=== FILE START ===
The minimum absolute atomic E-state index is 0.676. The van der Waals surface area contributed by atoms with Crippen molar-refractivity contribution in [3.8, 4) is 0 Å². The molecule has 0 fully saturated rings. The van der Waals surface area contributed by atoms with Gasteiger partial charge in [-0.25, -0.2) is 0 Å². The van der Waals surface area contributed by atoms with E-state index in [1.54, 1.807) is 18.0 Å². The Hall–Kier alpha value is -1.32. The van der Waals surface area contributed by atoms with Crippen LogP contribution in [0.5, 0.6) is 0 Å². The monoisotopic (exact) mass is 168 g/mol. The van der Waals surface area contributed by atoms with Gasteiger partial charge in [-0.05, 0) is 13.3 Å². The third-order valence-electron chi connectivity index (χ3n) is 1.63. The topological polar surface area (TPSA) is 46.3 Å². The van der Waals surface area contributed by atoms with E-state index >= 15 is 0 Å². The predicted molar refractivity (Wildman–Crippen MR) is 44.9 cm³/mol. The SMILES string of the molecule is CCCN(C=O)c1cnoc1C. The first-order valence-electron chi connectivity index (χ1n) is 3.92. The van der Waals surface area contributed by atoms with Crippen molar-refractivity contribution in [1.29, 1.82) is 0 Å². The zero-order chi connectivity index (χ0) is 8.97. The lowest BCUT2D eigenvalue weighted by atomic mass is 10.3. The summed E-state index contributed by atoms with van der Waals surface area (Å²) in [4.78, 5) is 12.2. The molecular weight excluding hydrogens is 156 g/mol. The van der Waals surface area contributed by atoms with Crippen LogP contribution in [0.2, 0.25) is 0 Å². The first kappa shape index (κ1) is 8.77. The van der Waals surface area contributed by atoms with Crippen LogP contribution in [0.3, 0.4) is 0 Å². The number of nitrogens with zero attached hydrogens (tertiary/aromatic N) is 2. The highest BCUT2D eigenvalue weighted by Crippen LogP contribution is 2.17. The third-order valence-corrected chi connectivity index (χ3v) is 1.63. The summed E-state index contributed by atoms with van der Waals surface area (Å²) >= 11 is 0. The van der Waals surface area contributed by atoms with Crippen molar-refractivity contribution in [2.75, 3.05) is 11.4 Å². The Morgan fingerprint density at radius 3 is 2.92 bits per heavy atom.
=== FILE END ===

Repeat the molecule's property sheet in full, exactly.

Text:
The minimum absolute atomic E-state index is 0.676. The van der Waals surface area contributed by atoms with Crippen molar-refractivity contribution in [3.8, 4) is 0 Å². The molecule has 0 fully saturated rings. The van der Waals surface area contributed by atoms with Gasteiger partial charge in [-0.25, -0.2) is 0 Å². The van der Waals surface area contributed by atoms with E-state index in [1.54, 1.807) is 18.0 Å². The Hall–Kier alpha value is -1.32. The van der Waals surface area contributed by atoms with Crippen LogP contribution in [0.5, 0.6) is 0 Å². The monoisotopic (exact) mass is 168 g/mol. The van der Waals surface area contributed by atoms with Gasteiger partial charge in [-0.05, 0) is 13.3 Å². The third-order valence-electron chi connectivity index (χ3n) is 1.63. The topological polar surface area (TPSA) is 46.3 Å². The van der Waals surface area contributed by atoms with E-state index >= 15 is 0 Å². The predicted molar refractivity (Wildman–Crippen MR) is 44.9 cm³/mol. The SMILES string of the molecule is CCCN(C=O)c1cnoc1C. The first-order valence-electron chi connectivity index (χ1n) is 3.92. The van der Waals surface area contributed by atoms with Crippen molar-refractivity contribution in [1.29, 1.82) is 0 Å². The zero-order chi connectivity index (χ0) is 8.97. The lowest BCUT2D eigenvalue weighted by atomic mass is 10.3. The summed E-state index contributed by atoms with van der Waals surface area (Å²) in [4.78, 5) is 12.2. The molecular weight excluding hydrogens is 156 g/mol. The van der Waals surface area contributed by atoms with Crippen LogP contribution in [0.2, 0.25) is 0 Å². The first kappa shape index (κ1) is 8.77. The van der Waals surface area contributed by atoms with Crippen LogP contribution in [0.3, 0.4) is 0 Å². The number of nitrogens with zero attached hydrogens (tertiary/aromatic N) is 2. The highest BCUT2D eigenvalue weighted by Crippen LogP contribution is 2.17. The third-order valence-corrected chi connectivity index (χ3v) is 1.63. The summed E-state index contributed by atoms with van der Waals surface area (Å²) >= 11 is 0. The van der Waals surface area contributed by atoms with Crippen molar-refractivity contribution in [2.75, 3.05) is 11.4 Å². The Morgan fingerprint density at radius 3 is 2.92 bits per heavy atom.